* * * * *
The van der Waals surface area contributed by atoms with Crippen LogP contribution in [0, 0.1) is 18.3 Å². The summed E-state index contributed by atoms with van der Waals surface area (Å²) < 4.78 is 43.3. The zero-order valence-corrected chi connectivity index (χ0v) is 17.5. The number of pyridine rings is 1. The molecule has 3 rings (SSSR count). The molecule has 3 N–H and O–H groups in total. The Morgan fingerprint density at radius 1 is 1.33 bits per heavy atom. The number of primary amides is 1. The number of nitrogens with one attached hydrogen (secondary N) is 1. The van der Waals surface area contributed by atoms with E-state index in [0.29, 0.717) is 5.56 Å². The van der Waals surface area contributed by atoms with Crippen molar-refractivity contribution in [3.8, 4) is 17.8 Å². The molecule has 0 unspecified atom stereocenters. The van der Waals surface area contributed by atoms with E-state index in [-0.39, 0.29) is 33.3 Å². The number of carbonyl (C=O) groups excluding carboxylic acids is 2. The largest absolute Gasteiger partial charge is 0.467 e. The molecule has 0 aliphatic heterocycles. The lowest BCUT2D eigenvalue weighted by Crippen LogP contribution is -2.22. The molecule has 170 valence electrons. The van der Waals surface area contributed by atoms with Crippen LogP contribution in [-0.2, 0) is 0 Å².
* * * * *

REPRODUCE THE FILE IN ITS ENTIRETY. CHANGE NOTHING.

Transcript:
The van der Waals surface area contributed by atoms with Crippen LogP contribution in [0, 0.1) is 18.3 Å². The summed E-state index contributed by atoms with van der Waals surface area (Å²) < 4.78 is 43.3. The zero-order valence-corrected chi connectivity index (χ0v) is 17.5. The number of pyridine rings is 1. The molecule has 3 rings (SSSR count). The molecule has 3 N–H and O–H groups in total. The Morgan fingerprint density at radius 1 is 1.33 bits per heavy atom. The number of primary amides is 1. The number of nitrogens with one attached hydrogen (secondary N) is 1. The van der Waals surface area contributed by atoms with E-state index in [0.29, 0.717) is 5.56 Å². The van der Waals surface area contributed by atoms with Crippen molar-refractivity contribution in [3.8, 4) is 17.8 Å². The molecule has 0 unspecified atom stereocenters. The van der Waals surface area contributed by atoms with E-state index in [-0.39, 0.29) is 33.3 Å². The number of carbonyl (C=O) groups excluding carboxylic acids is 2. The largest absolute Gasteiger partial charge is 0.467 e. The molecule has 0 aliphatic heterocycles. The lowest BCUT2D eigenvalue weighted by Crippen LogP contribution is -2.22. The molecule has 170 valence electrons. The van der Waals surface area contributed by atoms with Crippen LogP contribution in [-0.2, 0) is 0 Å².